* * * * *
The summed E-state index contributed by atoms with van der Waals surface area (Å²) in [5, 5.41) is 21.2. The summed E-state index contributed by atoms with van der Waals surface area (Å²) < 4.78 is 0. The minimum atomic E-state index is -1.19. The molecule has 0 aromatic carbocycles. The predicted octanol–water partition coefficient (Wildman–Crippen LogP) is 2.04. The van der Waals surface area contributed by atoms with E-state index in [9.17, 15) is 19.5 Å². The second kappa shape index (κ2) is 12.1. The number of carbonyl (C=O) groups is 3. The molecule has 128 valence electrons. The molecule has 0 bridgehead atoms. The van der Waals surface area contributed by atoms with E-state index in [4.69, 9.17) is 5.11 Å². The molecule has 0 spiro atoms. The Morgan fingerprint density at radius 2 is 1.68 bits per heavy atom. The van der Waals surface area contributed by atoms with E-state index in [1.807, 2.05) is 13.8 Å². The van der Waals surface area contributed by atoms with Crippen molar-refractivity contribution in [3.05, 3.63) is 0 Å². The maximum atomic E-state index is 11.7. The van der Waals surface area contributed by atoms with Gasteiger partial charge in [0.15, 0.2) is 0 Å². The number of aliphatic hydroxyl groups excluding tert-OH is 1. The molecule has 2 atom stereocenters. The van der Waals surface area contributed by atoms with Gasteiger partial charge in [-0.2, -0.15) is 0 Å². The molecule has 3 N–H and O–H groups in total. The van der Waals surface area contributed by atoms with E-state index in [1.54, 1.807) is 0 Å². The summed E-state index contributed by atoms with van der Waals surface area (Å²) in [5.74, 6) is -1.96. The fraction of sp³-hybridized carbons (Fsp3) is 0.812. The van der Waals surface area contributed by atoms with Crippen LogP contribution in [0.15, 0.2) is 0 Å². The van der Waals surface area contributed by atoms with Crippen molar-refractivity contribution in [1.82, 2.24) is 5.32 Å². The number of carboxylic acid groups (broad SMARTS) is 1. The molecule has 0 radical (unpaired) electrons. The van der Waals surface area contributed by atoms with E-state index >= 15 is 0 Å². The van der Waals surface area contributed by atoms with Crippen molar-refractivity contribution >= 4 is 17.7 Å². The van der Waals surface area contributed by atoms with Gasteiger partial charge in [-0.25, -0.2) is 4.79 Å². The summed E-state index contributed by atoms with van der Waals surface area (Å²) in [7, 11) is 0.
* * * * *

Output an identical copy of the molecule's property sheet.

The summed E-state index contributed by atoms with van der Waals surface area (Å²) in [5, 5.41) is 21.2. The summed E-state index contributed by atoms with van der Waals surface area (Å²) < 4.78 is 0. The minimum atomic E-state index is -1.19. The molecule has 0 aromatic carbocycles. The predicted octanol–water partition coefficient (Wildman–Crippen LogP) is 2.04. The van der Waals surface area contributed by atoms with E-state index in [9.17, 15) is 19.5 Å². The second kappa shape index (κ2) is 12.1. The number of carbonyl (C=O) groups is 3. The molecule has 128 valence electrons. The molecule has 0 bridgehead atoms. The van der Waals surface area contributed by atoms with E-state index in [4.69, 9.17) is 5.11 Å². The molecule has 0 spiro atoms. The Morgan fingerprint density at radius 2 is 1.68 bits per heavy atom. The van der Waals surface area contributed by atoms with E-state index in [1.807, 2.05) is 13.8 Å². The van der Waals surface area contributed by atoms with Crippen molar-refractivity contribution in [3.05, 3.63) is 0 Å². The maximum atomic E-state index is 11.7. The van der Waals surface area contributed by atoms with Gasteiger partial charge in [0.15, 0.2) is 0 Å². The number of aliphatic hydroxyl groups excluding tert-OH is 1. The molecule has 2 atom stereocenters. The van der Waals surface area contributed by atoms with Gasteiger partial charge in [-0.2, -0.15) is 0 Å². The molecule has 3 N–H and O–H groups in total. The van der Waals surface area contributed by atoms with E-state index in [1.54, 1.807) is 0 Å². The summed E-state index contributed by atoms with van der Waals surface area (Å²) in [5.74, 6) is -1.96. The fraction of sp³-hybridized carbons (Fsp3) is 0.812. The van der Waals surface area contributed by atoms with Crippen LogP contribution in [0.15, 0.2) is 0 Å². The van der Waals surface area contributed by atoms with Crippen molar-refractivity contribution in [1.82, 2.24) is 5.32 Å². The number of carboxylic acid groups (broad SMARTS) is 1. The molecule has 0 radical (unpaired) electrons. The van der Waals surface area contributed by atoms with E-state index >= 15 is 0 Å². The van der Waals surface area contributed by atoms with Crippen molar-refractivity contribution >= 4 is 17.7 Å². The van der Waals surface area contributed by atoms with Gasteiger partial charge in [-0.25, -0.2) is 4.79 Å². The summed E-state index contributed by atoms with van der Waals surface area (Å²) in [7, 11) is 0.